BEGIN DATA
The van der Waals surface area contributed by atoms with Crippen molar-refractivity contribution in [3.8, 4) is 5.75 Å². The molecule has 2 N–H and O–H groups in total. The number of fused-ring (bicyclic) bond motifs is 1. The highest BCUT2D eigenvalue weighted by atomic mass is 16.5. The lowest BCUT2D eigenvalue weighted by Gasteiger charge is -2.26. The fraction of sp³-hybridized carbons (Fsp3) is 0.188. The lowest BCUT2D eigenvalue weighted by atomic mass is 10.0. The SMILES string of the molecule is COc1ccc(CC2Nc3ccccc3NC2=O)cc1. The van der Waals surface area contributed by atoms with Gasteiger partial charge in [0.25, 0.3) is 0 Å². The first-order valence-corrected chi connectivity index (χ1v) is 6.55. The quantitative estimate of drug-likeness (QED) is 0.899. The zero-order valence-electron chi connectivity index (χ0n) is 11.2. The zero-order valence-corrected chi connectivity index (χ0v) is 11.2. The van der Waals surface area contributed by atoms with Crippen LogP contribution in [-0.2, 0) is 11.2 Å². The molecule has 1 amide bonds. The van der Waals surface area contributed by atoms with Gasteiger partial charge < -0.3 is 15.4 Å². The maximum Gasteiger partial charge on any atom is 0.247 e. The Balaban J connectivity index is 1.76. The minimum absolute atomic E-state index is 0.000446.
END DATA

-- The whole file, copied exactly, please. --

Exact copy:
The van der Waals surface area contributed by atoms with Crippen molar-refractivity contribution in [3.8, 4) is 5.75 Å². The molecule has 2 N–H and O–H groups in total. The number of fused-ring (bicyclic) bond motifs is 1. The highest BCUT2D eigenvalue weighted by atomic mass is 16.5. The lowest BCUT2D eigenvalue weighted by Gasteiger charge is -2.26. The fraction of sp³-hybridized carbons (Fsp3) is 0.188. The lowest BCUT2D eigenvalue weighted by atomic mass is 10.0. The SMILES string of the molecule is COc1ccc(CC2Nc3ccccc3NC2=O)cc1. The van der Waals surface area contributed by atoms with Gasteiger partial charge in [0.25, 0.3) is 0 Å². The first-order valence-corrected chi connectivity index (χ1v) is 6.55. The quantitative estimate of drug-likeness (QED) is 0.899. The zero-order valence-electron chi connectivity index (χ0n) is 11.2. The zero-order valence-corrected chi connectivity index (χ0v) is 11.2. The van der Waals surface area contributed by atoms with Crippen LogP contribution in [-0.2, 0) is 11.2 Å². The molecule has 1 amide bonds. The van der Waals surface area contributed by atoms with Gasteiger partial charge < -0.3 is 15.4 Å². The maximum Gasteiger partial charge on any atom is 0.247 e. The Balaban J connectivity index is 1.76. The minimum absolute atomic E-state index is 0.000446.